The U.S.: Arms Merchant to the Developing World

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The arms merchants to the developing world, 2011.

The Congressional Research Service’s latest annual compendium of global arms sales shows the U.S. to be the behemoth when it comes to such commerce. Some highlights:

— Per the pie chart, the U.S. accounted for 79% of the world’s weapons sales to developing nations in 2011, up from 44% in 2010.

— The U.S. accounted for 56% of the world’s weapons sales to all nations from 2008 to 2011, up from 31% from 2004 to 2007.

Many of the weapons are being purchased by Saudi Arabia and other nations in its neighborhood, bulking up for a possible war with Iran.

Notes the report, by CRS’s Richard F. Grimmett and Paul K. Kerr:

In 2011, the United States led in arms transfer agreements worldwide, making agreements valued at $66.3 billion (77.7% of all such agreements), an extraordinary increase from $21.4 billion in 2010. The United States worldwide agreements total in 2011 is the largest for a single year in the history of the U.S. arms export program.

The CRS, in its non-judgmental tone, notes how the rationale for such deals has changed:

For decades, during the height of the Cold War, providing conventional weapons to friendly states was an instrument of foreign policy utilized by the United States and its allies. This was equally true for the Soviet Union and its allies. The underlying rationale given for U.S. arms transfer policy then was to help ensure that friendly states were not placed at risk through a military disadvantage created by arms transfers by the Soviet Union or its allies. Following the Cold War’s end, U.S. arms transfer policy has been based on maintaining or augmenting friendly and allied nations’ ability to deal with regional security threats and concerns.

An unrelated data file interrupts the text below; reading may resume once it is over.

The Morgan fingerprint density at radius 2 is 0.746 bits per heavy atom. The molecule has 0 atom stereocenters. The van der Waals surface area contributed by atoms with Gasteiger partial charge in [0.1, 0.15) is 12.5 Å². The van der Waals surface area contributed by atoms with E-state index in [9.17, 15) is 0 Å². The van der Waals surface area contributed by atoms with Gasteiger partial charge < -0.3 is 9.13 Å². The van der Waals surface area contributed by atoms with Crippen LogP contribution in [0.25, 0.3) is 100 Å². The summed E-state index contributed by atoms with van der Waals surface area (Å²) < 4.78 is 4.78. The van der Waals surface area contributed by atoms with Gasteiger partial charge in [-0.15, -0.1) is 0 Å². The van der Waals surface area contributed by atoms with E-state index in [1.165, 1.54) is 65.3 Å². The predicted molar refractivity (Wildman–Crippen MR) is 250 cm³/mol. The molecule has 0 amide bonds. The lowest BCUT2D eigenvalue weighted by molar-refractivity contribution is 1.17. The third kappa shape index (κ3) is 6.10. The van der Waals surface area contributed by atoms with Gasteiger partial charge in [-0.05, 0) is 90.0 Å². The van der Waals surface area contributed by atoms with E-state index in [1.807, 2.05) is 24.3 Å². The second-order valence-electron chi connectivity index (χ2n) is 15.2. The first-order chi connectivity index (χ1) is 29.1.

But every once in awhile it confirms the obvious, as politically-incorrect as it may be to do:

Whereas the principal motivation for arms sales by key foreign suppliers in earlier years might have been to support a foreign policy objective, today that motivation may be based as much, if not more, on economic considerations as those of foreign or national security policy.

Kind of reminds Battleland of General Motors, which achieved 54% of the U.S. car market in 1954. Over the past three years, the U.S. has accounted for 54% of the arms sales to the developing world.

h/t Steven Aftergood, director of the Project on Government Secrecy at the Federation of American Scientists (Per congressional order, CRS reports are not officially released; Aftergood manages to get most of them and posts them online for the folks who pay for them).